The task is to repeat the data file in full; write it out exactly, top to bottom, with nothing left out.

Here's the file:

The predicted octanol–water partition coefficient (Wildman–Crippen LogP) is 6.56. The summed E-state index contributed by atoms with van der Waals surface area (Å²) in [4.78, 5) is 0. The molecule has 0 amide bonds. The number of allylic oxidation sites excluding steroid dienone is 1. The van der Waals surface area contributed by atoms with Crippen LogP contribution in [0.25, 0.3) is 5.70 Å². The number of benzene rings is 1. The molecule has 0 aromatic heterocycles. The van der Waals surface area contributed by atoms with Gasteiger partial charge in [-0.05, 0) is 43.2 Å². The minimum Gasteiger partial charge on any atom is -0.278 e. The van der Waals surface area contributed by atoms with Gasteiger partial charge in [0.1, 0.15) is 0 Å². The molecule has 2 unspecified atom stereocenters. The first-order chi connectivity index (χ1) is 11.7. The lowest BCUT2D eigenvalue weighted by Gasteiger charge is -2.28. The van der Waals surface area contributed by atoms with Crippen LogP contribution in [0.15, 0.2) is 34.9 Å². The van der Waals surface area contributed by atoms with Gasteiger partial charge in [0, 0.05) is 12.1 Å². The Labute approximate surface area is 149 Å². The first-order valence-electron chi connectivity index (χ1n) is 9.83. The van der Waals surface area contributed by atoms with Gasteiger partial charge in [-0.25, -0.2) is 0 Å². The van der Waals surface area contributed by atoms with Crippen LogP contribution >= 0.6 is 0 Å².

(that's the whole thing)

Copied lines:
The predicted octanol–water partition coefficient (Wildman–Crippen LogP) is 6.56. The summed E-state index contributed by atoms with van der Waals surface area (Å²) in [4.78, 5) is 0. The molecule has 0 amide bonds. The number of allylic oxidation sites excluding steroid dienone is 1. The van der Waals surface area contributed by atoms with Crippen LogP contribution in [0.25, 0.3) is 5.70 Å². The number of benzene rings is 1. The molecule has 0 aromatic heterocycles. The van der Waals surface area contributed by atoms with Gasteiger partial charge in [-0.05, 0) is 43.2 Å². The minimum Gasteiger partial charge on any atom is -0.278 e. The van der Waals surface area contributed by atoms with Gasteiger partial charge in [0.1, 0.15) is 0 Å². The molecule has 2 unspecified atom stereocenters. The first-order chi connectivity index (χ1) is 11.7. The lowest BCUT2D eigenvalue weighted by Gasteiger charge is -2.28. The van der Waals surface area contributed by atoms with Crippen LogP contribution in [0.15, 0.2) is 34.9 Å². The van der Waals surface area contributed by atoms with Gasteiger partial charge in [0, 0.05) is 12.1 Å². The Labute approximate surface area is 149 Å². The first-order valence-electron chi connectivity index (χ1n) is 9.83. The van der Waals surface area contributed by atoms with Gasteiger partial charge in [-0.25, -0.2) is 0 Å². The van der Waals surface area contributed by atoms with Crippen LogP contribution >= 0.6 is 0 Å².